Even without the "future" element, BuyOurFuture as a product —with access to our courses, software products, as well the incredibly active and motivating community—is still unbelievably valuable.
By paying for a monthly subscription to our products, services, community, and exclusive content, our customers are able to take advantage of that great value but in a way that's much more sustainable to the life of our business too.
So, that's what we decided...
The business model for Wandering Aimfully will be a $100 monthly subscription. As long as you continue to pay for your monthly membership, you will continue to get access to the plethora of goodies: all of our courses, software products, the awesome members of the community, and direct access to us.
the predictability of monthly recurring revenue
The decision to move to a monthly subscription model comes with a whole slew of challenges. But… monthly recurring revenue (or MRR if you’re fancy) gives us that predictability we’re looking for. It also solves that value equation problem that we mentioned.
Now, let’s look at some numbers (because numbers are fun):
- 20 paying members at $100 per month = $2,000 MRR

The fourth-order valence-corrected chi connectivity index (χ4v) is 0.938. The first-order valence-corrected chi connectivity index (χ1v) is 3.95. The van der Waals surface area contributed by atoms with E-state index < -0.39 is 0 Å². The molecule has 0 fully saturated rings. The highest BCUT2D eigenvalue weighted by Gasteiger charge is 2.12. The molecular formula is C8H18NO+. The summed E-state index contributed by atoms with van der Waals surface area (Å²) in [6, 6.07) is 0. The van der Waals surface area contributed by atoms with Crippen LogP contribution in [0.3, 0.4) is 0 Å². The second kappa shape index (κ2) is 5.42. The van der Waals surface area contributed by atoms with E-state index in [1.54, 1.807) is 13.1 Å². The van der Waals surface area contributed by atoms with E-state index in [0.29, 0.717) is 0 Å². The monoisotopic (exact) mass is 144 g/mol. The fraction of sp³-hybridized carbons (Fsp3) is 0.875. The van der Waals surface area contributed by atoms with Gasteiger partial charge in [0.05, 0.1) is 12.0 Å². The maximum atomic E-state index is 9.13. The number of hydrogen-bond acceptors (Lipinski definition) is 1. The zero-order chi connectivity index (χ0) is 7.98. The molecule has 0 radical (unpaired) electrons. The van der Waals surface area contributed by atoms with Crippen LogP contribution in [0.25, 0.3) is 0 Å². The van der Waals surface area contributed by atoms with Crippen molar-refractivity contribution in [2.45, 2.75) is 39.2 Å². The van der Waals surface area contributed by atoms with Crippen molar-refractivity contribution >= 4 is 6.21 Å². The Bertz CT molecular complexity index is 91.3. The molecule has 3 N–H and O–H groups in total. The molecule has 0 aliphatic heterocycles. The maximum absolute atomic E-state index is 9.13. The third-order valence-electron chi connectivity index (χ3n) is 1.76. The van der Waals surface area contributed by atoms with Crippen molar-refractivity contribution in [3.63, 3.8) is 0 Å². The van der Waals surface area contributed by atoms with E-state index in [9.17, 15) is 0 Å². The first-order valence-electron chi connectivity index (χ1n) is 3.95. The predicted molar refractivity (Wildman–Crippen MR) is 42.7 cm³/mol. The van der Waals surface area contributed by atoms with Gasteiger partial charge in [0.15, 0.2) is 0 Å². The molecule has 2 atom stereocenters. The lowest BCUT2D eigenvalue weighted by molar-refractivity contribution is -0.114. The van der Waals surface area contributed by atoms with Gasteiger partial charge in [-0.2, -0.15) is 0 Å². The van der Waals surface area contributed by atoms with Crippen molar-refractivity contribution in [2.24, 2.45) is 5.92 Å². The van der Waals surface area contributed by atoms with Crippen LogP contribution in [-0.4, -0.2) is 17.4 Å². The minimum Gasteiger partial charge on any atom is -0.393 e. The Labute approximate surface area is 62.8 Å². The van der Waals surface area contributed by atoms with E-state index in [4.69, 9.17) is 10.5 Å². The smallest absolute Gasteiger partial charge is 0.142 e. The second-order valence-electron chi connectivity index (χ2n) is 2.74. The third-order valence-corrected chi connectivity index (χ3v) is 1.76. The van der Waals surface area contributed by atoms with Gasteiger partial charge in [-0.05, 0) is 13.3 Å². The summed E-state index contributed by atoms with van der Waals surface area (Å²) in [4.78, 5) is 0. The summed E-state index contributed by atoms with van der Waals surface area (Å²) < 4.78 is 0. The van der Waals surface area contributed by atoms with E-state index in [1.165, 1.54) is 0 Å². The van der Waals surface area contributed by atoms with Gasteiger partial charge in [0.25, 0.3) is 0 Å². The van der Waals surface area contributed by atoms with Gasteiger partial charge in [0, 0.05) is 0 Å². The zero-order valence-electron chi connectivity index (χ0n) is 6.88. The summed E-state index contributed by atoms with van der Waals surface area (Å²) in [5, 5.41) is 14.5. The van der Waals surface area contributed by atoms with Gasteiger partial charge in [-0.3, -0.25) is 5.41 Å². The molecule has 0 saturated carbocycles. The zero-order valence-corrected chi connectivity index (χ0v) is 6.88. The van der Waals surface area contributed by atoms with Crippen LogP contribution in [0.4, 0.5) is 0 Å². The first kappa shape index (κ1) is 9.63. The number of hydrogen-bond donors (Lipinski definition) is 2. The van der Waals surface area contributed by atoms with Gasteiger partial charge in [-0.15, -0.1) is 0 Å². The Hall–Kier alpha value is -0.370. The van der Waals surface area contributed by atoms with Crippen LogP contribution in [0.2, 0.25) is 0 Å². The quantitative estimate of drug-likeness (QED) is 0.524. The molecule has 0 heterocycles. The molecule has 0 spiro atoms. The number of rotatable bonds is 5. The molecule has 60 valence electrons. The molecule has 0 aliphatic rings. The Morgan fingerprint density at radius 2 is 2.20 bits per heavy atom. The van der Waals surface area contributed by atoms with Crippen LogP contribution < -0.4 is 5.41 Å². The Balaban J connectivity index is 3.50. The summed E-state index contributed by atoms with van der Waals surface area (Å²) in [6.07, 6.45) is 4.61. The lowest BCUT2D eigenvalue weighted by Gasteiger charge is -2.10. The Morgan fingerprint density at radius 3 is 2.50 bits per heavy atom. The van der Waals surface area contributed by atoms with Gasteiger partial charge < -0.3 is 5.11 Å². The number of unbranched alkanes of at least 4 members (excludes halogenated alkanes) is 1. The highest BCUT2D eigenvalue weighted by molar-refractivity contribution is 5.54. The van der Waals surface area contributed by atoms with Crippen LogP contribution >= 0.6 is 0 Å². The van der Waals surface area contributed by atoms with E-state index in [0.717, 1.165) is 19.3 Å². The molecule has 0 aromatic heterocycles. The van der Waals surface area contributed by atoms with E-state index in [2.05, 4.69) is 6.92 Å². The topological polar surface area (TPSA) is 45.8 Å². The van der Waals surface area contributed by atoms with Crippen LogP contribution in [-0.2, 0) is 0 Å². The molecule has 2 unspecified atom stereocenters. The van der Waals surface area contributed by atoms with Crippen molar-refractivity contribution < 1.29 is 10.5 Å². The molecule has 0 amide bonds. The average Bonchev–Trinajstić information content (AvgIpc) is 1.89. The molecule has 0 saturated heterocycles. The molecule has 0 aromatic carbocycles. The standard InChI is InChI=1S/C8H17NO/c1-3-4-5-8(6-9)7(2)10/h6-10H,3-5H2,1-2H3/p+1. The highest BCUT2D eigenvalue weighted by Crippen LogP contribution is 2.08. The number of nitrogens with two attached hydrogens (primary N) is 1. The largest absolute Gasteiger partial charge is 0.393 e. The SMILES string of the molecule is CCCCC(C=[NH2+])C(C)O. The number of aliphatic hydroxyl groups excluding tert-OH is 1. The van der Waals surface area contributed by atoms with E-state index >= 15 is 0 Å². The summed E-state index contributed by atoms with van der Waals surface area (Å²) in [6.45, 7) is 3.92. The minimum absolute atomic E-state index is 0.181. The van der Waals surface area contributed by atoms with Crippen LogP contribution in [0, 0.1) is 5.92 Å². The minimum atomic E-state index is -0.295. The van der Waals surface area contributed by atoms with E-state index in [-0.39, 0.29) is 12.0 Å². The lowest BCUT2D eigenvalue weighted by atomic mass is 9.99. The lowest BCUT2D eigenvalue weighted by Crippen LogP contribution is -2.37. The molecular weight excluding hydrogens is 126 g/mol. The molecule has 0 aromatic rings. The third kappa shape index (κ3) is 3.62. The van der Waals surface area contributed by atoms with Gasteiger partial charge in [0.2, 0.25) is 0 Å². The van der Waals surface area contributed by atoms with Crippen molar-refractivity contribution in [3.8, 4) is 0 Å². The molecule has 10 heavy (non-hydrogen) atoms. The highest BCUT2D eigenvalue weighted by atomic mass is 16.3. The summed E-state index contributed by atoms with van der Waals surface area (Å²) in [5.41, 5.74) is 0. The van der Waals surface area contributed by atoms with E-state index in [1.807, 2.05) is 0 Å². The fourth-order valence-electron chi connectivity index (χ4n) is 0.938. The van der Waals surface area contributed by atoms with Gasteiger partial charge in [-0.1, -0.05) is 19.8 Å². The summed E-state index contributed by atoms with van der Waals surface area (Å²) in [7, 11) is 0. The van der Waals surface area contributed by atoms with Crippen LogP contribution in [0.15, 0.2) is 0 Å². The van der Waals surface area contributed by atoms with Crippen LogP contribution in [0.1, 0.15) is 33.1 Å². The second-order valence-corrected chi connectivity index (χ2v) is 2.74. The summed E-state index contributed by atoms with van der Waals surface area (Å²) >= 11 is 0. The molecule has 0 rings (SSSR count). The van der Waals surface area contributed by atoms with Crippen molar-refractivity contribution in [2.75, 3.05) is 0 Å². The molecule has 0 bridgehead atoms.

- 50 paying members at $100 per month = $5,000 MRR
- 100 paying members at $100 per month = $10,000 MRR
You get the idea. Knowing that you have $5,000 coming in every month gives you peace of mind. There are no guarantees you’ll keep all your paying customers every month (more on that below), but we believe we’ll be providing enough value at this price point based on what we’ve charged for BuyOurFuture and what we’ve heard from existing customers.
Selling this membership on an ongoing monthly basis also gives us the ability to test different marketing strategies to see the financial impact. When you only sell something twice a year (and that thing supports 90% of your income) it feels far riskier to try a new strategy or tactic.
keeping our product affordable
Lastly, as it relates to affordability, we’ve kept our ears to ground over the years and even tested a few $100-ish monthly products. This seems to be a solid sweet spot for what our current audience is willing to pay. If you think about BuyOurFuture at $2,000, under this new model that basically equates to 20 months of access. We recently surveyed our BOF members and over half of them said they recouped their $2,000 investment in the first year. That will definitely be something we focus on with the Wandering Aimfully monthly subscription: making sure a customer recoups their monthly investment and continues to get value.